The first-quarter FMI Nonresidential Construction Index (NRCI) score remains in bearish territory with a reading of 35.6 with few panelists expecting business to return to growth before 2010. While a few companies represented in the NRCI have plans to hire in 2009, most continue to expect significant decreases in full-time employees. With project delays and cancellations rising, contractors are looking to the new stimulus bill to help make up for sharp reductions in private capital projects.
NRCI First Quarter 2009 Highlights
- Eighty percent of panelists reported the overall economy was worse than last quarter, but appears to be declining at a slightly slower rate than last quarter.
- With 76 percent of panelists reporting the local economy where they work is worse than last quarter, and 77 percent thinking the nonresidential building market in their region is worse than last quarter, we can see the problems in the broader market settling in on Main Street.
- While panelists continue to see their business as doing better than the overall and local economies, dwindling backlogs and difficulties finding new work are now hitting home with 58 percent of panelists reporting their local business is worse than last quarter.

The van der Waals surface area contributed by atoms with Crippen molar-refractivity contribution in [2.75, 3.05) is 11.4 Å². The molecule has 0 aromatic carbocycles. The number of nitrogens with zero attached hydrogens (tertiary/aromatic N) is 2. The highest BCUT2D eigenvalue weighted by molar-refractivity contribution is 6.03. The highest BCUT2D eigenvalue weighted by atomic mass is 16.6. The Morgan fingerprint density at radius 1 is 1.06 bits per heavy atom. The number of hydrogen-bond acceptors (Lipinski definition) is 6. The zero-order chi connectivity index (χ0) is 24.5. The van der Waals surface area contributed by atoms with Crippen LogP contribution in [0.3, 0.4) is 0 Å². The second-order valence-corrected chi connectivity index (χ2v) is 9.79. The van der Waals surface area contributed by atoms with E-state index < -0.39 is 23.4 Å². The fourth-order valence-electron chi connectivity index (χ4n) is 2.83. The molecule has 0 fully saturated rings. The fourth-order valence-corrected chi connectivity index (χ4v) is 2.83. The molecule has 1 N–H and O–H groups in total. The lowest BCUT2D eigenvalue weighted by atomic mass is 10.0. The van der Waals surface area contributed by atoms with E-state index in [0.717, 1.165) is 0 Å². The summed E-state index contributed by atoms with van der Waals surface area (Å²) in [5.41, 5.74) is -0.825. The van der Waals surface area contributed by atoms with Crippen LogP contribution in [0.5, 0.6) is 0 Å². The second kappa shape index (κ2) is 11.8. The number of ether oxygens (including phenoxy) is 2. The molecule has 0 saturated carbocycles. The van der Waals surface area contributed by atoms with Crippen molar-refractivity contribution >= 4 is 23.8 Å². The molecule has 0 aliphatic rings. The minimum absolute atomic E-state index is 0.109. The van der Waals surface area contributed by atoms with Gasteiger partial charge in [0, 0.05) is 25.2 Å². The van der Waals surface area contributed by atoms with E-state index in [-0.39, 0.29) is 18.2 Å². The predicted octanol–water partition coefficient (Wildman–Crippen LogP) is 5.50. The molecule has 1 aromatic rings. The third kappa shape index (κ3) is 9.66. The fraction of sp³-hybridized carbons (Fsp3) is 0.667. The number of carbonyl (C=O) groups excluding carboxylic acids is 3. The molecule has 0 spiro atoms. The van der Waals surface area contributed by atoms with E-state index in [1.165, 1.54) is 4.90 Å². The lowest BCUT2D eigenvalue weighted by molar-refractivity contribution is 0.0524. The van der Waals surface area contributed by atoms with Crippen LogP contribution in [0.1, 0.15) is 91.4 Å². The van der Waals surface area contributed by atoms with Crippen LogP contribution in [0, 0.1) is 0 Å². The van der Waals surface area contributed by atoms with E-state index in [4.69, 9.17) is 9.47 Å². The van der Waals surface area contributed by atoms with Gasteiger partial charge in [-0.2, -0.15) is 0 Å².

- Seventy percent of panelists report the cost of construction materials is lower than last quarter.
- Eighty percent of panelists report their labor costs have remained the same with some signs of going lower.
- Delays are running at 20 percent, or four times the normal rate. Project cancellations have doubled since our last reading to 10 percent.
- Nearly 65 percent of panelists are planning reductions of full-time direct employees for 2009 or have already made significant reductions in the latter half of 2008. Twenty-five percent are planning to reduce full-time direct employees by more that 10 percent in 2009. The remaining companies are taking a wait-and-see approach or adding employees while anticipating the next market upswing.
To schedule an interview or discuss the findings in more detail, contact Kathryn Robinson at [email protected] or 919.785.9211.
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